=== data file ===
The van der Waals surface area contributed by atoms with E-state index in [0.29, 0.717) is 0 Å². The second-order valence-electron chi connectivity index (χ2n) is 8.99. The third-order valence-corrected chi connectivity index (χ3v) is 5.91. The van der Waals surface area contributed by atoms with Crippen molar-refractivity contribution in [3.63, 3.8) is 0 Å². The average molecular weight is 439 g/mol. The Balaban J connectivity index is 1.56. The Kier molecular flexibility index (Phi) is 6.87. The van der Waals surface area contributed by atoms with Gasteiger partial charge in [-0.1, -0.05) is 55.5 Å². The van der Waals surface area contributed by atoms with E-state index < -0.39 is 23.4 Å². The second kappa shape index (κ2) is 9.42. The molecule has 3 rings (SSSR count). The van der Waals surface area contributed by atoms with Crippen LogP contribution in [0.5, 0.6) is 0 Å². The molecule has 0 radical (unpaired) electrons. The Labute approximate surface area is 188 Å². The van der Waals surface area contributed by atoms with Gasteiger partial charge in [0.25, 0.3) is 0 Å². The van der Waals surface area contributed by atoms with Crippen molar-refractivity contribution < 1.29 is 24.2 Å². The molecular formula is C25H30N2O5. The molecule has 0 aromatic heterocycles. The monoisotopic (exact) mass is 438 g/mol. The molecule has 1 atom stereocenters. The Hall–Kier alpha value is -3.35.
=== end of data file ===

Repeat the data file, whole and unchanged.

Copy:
The van der Waals surface area contributed by atoms with E-state index in [0.29, 0.717) is 0 Å². The second-order valence-electron chi connectivity index (χ2n) is 8.99. The third-order valence-corrected chi connectivity index (χ3v) is 5.91. The van der Waals surface area contributed by atoms with Crippen molar-refractivity contribution in [3.63, 3.8) is 0 Å². The average molecular weight is 439 g/mol. The Balaban J connectivity index is 1.56. The Kier molecular flexibility index (Phi) is 6.87. The van der Waals surface area contributed by atoms with Gasteiger partial charge in [-0.1, -0.05) is 55.5 Å². The van der Waals surface area contributed by atoms with E-state index < -0.39 is 23.4 Å². The second kappa shape index (κ2) is 9.42. The molecule has 3 rings (SSSR count). The van der Waals surface area contributed by atoms with Crippen LogP contribution in [0.5, 0.6) is 0 Å². The molecule has 0 radical (unpaired) electrons. The Labute approximate surface area is 188 Å². The van der Waals surface area contributed by atoms with Gasteiger partial charge in [0.25, 0.3) is 0 Å². The van der Waals surface area contributed by atoms with Crippen molar-refractivity contribution < 1.29 is 24.2 Å². The molecular formula is C25H30N2O5. The molecule has 0 aromatic heterocycles. The monoisotopic (exact) mass is 438 g/mol. The molecule has 1 atom stereocenters. The Hall–Kier alpha value is -3.35.